Ali’s blog

Mostly quant stuff with occasional digressions

Book for 5092

Posted by alifinmath on February 13, 2008

I think Chris is intending to talk about “pairs trading” at some time. There appears to be a dearth of good literature on the subject, and indeed on automated trading generally (probably because every group involved in developing such systems wants to keep its designs and methods secret). One good book I have found is Applied Quantitative Methods for Trading and Investment, edited by Dunis, Laws, and Naim, and published by Wiley. This is not an easy book: it’s chockful of hard content. It’s a must-have for anyone involved in computational finance and automated trading. Other than the Amazon reviews, this is the review from “Bachelier”:

“This round-up book with chapters by experts begins where Benninga leaves off and is an order of magnitude more difficult. Nevertheless, it is the single best “one stop” book on the next stage of quantitative finance I’ve come across. If you made it through Joshi and had no problem, and you make it through this then you should consider yourself in conversation with professionals.”

I think this assessment is correct. (“Benninga” refers to “Financial Modeling,” by Simon Benninga, which is another must-have.)

Chapter 2 deals with cointegration (a generalisation of pairs trading): 30 pages, along with spreadsheets and graphs on the accompanying CD. Chapter 5 with implementing neural networks. Chapter 8 with stochastic volatility models. Chapter 9 with portfolio analysis using Excel. And Chapter 10 with volatility and correlation modeling using Excel.

I’ll be returning my own borrowed copy to the Wilson Library (U of M) today or tomorrow, as my own copy has arrived. For some inexplicable reason, no new copies are on the market, although this 2003 book was reprinted in 2005 and 2007.


5 Responses to “Book for 5092”

  1. foquant said

    I have debated about getting this book for a while and its on my wishlist. Glad to you see you like it. And, if Bachelier says its good, it has to be.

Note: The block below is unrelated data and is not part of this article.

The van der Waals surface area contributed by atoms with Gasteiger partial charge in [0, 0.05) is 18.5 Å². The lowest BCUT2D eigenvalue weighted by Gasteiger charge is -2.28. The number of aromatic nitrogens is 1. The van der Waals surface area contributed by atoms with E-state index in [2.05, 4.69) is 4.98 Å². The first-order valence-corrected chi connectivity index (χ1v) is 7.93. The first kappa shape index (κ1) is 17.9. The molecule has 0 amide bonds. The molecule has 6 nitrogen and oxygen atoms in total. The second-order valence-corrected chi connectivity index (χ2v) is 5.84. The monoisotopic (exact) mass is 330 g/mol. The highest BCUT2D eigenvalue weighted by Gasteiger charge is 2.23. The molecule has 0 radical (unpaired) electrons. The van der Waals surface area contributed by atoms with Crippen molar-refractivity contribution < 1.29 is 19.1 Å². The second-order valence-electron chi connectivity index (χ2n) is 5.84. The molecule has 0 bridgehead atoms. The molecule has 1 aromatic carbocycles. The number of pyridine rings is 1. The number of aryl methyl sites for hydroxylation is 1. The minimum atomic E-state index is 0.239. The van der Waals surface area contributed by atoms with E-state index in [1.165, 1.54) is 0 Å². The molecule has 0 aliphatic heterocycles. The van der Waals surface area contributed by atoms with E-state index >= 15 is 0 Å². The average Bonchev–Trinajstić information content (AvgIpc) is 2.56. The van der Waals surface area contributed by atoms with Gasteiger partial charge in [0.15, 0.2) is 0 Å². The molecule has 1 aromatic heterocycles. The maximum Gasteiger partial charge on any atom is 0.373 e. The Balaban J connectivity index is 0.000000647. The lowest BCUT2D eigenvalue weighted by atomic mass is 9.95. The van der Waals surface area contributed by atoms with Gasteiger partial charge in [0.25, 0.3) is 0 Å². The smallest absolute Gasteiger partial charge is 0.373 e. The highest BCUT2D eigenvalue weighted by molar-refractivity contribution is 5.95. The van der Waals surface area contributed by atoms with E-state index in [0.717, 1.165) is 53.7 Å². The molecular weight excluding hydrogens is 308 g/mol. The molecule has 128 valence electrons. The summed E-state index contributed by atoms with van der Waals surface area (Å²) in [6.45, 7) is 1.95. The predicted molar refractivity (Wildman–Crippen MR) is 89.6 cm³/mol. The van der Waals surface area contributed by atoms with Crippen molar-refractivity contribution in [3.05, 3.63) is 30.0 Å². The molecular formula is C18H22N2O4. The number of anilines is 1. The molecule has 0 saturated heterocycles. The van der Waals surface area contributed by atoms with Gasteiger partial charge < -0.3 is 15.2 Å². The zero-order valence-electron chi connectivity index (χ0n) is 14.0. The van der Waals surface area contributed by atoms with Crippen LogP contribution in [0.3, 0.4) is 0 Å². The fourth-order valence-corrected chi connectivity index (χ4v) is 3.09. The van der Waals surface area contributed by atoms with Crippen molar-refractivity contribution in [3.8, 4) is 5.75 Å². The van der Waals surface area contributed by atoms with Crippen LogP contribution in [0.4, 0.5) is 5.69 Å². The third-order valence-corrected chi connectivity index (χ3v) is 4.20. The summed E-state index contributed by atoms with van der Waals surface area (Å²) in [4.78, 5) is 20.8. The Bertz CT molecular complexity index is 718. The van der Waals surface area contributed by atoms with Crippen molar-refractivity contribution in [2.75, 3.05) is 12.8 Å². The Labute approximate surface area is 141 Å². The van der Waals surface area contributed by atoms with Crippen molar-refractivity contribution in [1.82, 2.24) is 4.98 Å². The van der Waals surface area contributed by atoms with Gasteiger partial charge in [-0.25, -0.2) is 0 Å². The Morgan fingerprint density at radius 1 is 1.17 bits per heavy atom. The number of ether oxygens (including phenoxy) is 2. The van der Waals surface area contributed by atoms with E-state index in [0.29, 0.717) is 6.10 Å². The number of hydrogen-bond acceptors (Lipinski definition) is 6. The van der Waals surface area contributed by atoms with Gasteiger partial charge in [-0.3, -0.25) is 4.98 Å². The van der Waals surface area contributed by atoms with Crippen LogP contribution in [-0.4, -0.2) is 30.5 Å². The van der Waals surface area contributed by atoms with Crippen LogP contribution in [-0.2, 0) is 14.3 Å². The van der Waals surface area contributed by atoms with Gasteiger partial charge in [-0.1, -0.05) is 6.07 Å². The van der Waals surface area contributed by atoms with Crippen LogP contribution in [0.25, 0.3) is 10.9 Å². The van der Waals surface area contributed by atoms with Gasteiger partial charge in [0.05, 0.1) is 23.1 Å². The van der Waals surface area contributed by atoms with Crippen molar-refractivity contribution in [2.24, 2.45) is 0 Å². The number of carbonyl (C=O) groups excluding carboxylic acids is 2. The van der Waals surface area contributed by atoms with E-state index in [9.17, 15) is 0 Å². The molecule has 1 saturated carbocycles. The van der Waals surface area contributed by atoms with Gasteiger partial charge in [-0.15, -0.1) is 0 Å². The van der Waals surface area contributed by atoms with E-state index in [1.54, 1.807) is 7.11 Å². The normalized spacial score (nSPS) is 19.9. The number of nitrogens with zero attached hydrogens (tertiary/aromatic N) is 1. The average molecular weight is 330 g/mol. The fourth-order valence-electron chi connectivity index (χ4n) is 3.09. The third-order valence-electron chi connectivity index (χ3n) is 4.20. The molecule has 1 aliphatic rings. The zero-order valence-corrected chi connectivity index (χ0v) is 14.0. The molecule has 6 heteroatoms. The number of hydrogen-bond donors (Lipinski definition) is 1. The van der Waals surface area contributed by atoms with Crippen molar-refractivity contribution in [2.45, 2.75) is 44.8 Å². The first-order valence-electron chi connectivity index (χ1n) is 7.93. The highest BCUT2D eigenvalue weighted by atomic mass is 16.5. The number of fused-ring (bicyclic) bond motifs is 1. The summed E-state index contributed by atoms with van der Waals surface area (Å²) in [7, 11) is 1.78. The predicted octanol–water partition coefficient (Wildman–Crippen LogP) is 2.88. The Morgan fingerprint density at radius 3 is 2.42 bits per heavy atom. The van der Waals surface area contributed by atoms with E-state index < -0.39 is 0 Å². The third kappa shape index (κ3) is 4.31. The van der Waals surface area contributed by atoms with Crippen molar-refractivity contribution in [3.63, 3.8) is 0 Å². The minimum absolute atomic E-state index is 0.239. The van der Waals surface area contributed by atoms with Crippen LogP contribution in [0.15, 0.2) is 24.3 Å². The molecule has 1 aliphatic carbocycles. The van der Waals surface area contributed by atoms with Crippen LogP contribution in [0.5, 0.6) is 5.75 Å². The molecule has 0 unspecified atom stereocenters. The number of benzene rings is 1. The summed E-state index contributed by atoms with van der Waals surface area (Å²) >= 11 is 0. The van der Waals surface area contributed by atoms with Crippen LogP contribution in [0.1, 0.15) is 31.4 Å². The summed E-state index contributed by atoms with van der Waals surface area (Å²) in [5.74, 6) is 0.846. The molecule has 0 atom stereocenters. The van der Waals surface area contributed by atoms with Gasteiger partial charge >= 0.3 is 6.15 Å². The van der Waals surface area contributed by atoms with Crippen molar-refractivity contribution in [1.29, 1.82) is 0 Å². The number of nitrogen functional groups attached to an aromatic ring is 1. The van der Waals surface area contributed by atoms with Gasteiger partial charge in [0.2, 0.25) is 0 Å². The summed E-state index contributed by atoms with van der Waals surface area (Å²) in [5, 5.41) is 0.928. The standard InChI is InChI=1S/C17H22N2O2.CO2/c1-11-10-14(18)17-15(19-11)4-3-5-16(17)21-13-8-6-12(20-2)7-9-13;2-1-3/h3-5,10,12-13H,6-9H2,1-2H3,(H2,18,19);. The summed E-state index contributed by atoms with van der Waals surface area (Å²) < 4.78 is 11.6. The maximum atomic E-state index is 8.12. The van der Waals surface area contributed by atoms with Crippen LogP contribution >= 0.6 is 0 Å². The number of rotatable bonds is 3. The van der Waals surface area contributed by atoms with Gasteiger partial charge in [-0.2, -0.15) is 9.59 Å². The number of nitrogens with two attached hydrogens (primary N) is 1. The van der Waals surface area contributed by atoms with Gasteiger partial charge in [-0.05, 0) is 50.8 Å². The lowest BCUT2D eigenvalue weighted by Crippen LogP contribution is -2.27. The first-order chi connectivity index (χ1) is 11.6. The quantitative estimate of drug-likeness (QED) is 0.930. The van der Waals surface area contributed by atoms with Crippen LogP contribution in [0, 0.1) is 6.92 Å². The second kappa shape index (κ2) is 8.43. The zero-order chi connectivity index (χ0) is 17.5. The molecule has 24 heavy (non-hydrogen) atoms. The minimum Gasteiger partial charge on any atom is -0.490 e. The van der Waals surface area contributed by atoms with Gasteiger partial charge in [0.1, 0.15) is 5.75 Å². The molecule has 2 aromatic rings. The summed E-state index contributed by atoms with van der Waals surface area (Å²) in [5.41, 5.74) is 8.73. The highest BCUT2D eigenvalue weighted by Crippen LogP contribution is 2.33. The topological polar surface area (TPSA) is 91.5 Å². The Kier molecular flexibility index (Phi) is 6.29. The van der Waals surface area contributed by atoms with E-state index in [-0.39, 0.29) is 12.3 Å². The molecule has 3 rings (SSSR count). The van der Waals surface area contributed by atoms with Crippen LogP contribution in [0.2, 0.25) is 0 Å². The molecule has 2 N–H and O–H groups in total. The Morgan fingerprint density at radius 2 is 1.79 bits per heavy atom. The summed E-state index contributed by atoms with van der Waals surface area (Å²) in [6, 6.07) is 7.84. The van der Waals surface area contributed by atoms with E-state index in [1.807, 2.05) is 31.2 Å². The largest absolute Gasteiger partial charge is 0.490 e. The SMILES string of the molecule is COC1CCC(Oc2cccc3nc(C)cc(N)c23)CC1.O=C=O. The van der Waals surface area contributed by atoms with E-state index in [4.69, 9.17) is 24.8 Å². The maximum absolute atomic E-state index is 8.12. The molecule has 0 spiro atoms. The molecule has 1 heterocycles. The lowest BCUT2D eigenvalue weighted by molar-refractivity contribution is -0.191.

Specific to pairs trading, I came into a copy of the book by Ganapathy Vidyamurthy, which provides a decent overview.

  2. alifinmath said

    “Bachelier” also recommended the Benninga book, which is now on its way to me. Among many other things, it has Excel exercises and calculations for the Black-Litterman model: something difficult to find.

    While I’m on the subject of high-class books for practitioners, another recent acquisition on my part is Jan Dash’s 800-page monograph, “Quantitative Finance and Risk Management,” published by World Scientific. And I’m (still) waiting for the arrival of Fusai and Roncoroni’s “Implementing Models in Quantitative Finance.” And then — *sigh* — all I have to do is find the time and energy to work through these books. As it says in the Bible (King James version): “And further, by these, my son, be admonished: of making many books there is no end; and much study is a weariness of the flesh.” (Ecclesiastes 12:12)

    Postscript: I’m aware of the Vidyamurthy book but (until now) wasn’t aware whether it was any good.

  3. foquant said

    One of my favorite quotes:

    The way a young man spends his evenings is a part of that thin area between success and failure. Robert R. Young

    Any thoughts you’d care to share on Dash’s book? Even initial impressions?

  4. alifinmath said

    Initial impressions: It’s for finance professionals, preferably with Ph.D.s in physics or applied math (the kind who won’t swoon when Green’s functions are mentioned, for example). It’s somewhere between a high-level survey and a monograph; Dash does, however, give references to the literature when required. A quant would need it on his shelf in the same manner he would need “Numerical Recipes” by Press et al. Let me get back to you on the contents of the book: I don’t have access to the book as I’m presently not at home.

  5. alifinmath said

    I’ve written a little review for the book at the sister blog, “Quant Book Reviews” (

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